In 1900, according to the authors of The Noblest Roman, Rogers was heading the Department of Special Bookmaking at Riverside Press, producing fine limited editions. During this time, he began to revive and reuse old typefaces, or fonts. He traveled to England to learn more about printing and became a follower of William Morris’s Kelmscott Press.

When he returned to the U. S., he took a position as the in-house designer at the Metropolitan Museum of Art in 1912. He began to noodle around with historic and centuries-old typefaces. Out of this creative research Rogers famously (to historians of typeface design) developed a new version of a 15th century type, imbuing it with decorative serifs and the slight irregular appearance of a hand-drawn type. He used this type for the first time in 1914 on a book of Maurice de GuÈrin’s short story, The Centaur. [If you find a copy of this book, your fortune is made] And that limited edition publication of about 100 copies gave the typeface its name. Centaur.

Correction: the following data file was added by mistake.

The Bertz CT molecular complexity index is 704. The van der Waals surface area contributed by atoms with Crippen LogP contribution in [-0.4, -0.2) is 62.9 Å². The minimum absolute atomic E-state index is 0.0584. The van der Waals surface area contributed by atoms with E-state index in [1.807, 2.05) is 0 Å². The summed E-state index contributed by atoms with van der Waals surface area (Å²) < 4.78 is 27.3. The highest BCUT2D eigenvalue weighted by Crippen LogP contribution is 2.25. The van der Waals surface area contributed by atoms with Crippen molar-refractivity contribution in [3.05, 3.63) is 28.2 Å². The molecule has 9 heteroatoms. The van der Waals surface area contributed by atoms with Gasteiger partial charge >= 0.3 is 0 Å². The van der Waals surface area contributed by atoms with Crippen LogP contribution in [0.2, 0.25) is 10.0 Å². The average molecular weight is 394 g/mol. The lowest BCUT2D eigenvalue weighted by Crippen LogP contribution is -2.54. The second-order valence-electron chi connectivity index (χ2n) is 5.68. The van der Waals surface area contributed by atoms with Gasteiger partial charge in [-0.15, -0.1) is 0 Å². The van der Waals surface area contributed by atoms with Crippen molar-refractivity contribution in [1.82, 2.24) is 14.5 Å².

If Rogers’s career had ended after he created Centaur type, he would be famous in design circles (FYI, an updated version of Centaur, now called Arrighi, is available for computer keyboards). But he didn’t stop there, although being more or less perpetually underpaid, he sold the type designs to the Metropolitan Museum in 1914 for $500, according to The Noblest Roman.

Rogers took a position as printing advisor to England’s Cambridge University Press in the late 1910s where, according to an article in Harvard Magazine, he breathed “new typographical life into that ancient institution.” In 1920 he started a part-time position advising Harvard University Press. Over the years he designed about 30 books for that press.